More metrics—what is the difference between MTBF, MTTF, and MTTR?

There are more metrics that can help organizations predict breakdowns and failures.

Mean time to failure (MTTF)

Along with MTBF, there is mean time to failure (MTTF). Like MTBF, MTTF measures time, but it measures how much life equipment has before it completely breaks down or has maintenance issues.

Also known as asset lifespan, the equation is similar to MTBF but is only used for non-repairable assets, like forklift wheels, transistors, and fan belts:

MTTF equals total operating time divided by total assets in use

This is another way to gauge when new assets may need to be purchased.

Mean time to repair (MTTR)

Mean time to recovery or mean time to repair (MTTR) is another useful metric. MTTR is the average time to fully repair a system or asset. Its equation is:

mean time to repair (MTTR) equals total repair time divided by number of repairs


Organizations can use MTBF and MTTR to generate availability metrics: the duration of time a specific piece of equipment can perform the task for which it was designed. It’s a way of determining the actual time a machine has operated. The equation is:

Availability = MTBF divided by the sum of MTBF and MTTR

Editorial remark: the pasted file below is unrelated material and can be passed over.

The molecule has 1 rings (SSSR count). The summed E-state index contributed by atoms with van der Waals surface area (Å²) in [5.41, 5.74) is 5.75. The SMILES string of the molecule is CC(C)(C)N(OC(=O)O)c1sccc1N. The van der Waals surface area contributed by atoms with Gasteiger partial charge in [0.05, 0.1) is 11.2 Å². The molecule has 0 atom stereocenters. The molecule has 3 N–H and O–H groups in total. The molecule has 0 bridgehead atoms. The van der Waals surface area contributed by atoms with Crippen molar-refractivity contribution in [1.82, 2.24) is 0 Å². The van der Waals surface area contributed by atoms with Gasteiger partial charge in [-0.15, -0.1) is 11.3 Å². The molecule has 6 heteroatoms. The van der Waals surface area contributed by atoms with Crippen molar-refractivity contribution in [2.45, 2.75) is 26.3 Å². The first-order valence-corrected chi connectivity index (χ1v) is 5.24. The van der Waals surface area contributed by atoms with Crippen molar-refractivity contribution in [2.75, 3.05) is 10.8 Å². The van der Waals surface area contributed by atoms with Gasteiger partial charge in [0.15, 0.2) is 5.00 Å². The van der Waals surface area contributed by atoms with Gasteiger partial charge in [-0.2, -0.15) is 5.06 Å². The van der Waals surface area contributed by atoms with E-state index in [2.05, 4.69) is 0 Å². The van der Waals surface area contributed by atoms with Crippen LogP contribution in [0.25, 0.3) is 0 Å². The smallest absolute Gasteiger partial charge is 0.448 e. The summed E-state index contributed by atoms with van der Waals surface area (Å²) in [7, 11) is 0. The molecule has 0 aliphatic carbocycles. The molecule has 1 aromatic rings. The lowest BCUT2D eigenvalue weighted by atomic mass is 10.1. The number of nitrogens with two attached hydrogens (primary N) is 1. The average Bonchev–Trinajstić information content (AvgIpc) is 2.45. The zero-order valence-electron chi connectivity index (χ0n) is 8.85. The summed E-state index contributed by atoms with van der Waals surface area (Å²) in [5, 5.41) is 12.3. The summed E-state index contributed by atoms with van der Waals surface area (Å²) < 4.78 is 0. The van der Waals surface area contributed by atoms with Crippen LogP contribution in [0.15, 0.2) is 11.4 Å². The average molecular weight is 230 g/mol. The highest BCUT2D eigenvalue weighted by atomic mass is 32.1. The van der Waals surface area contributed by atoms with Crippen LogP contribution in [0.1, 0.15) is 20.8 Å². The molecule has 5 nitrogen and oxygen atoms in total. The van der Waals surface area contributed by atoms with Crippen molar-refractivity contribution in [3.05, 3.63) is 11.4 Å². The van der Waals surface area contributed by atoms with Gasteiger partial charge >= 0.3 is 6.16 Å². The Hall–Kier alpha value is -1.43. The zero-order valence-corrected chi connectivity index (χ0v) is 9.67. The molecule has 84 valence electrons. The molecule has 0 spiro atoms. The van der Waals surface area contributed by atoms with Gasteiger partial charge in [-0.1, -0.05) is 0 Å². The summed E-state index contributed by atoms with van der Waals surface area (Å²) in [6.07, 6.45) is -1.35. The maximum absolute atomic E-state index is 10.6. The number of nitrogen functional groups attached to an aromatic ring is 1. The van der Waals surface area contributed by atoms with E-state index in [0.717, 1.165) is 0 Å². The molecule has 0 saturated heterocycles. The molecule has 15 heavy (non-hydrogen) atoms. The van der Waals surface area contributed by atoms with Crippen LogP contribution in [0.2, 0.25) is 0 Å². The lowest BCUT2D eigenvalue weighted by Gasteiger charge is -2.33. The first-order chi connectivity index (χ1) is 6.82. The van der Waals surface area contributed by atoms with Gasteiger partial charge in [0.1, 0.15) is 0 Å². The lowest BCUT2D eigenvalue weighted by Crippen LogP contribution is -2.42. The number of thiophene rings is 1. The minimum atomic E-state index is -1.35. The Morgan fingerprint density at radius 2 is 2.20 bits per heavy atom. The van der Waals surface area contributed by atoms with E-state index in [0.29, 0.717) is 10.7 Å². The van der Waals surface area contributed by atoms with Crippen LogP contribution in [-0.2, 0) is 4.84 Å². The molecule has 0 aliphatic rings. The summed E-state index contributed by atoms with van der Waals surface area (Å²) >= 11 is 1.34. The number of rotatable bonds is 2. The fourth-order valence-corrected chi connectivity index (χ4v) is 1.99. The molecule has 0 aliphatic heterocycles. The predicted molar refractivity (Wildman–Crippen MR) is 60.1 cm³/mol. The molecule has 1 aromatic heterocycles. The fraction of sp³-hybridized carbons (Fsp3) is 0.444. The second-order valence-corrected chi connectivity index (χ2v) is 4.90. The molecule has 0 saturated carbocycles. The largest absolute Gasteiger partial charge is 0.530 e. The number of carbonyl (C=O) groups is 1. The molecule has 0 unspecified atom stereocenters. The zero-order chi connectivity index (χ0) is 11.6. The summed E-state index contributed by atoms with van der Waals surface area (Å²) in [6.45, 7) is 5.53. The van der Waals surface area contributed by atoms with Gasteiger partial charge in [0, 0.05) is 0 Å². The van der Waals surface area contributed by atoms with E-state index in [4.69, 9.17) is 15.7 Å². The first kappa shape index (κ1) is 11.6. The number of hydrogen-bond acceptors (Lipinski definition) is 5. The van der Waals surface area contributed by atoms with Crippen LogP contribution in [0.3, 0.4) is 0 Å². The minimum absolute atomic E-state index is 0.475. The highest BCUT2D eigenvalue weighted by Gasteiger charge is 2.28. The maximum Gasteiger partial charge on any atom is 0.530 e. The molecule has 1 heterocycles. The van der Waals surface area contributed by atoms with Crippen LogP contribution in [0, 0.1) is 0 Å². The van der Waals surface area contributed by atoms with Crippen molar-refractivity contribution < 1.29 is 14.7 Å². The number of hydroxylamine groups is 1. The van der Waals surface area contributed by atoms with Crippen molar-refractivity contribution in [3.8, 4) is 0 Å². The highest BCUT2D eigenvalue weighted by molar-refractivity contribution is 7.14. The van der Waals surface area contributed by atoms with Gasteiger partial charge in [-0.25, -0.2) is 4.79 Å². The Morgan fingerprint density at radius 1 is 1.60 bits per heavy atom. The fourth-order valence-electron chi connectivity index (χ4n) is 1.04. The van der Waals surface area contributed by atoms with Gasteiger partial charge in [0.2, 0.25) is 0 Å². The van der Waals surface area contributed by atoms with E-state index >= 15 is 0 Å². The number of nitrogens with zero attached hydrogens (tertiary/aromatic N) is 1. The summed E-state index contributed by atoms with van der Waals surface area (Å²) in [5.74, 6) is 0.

In a manufacturing environment, this value can help in improving production quota speed and MTBF by effectively demonstrating equipment uptime.

Which metric should an organization use? How about all of them? Each tells their own story about the health and efficiency of maintenance teams and assets—and where improvements can be made.

A comparison chart of common incident metrics. Mean time between failures (MTBF) measures the average time between a failure or breakdown of a repairable asset. Mean time to failure measures how much life a non-repairable asset has before it completely breaks down. Mean time to repair measures the average time to fully repair a system or asset. Availability is the duration of time a specific repairable asset can perform the task for which it was designed.


Tracking mean time between failures is essential in improving unplanned repairs and downtime in a facility. Knowing MTBF can help advance reliability and asset life. Predicting failures can lead to shorter repair times and having an organization prepared and ready for any maintenance work.

Coupling MTBF with maintenance management software and preventive maintenance schedules creates a robust maintenance method and strategy that can save time and money for any industry.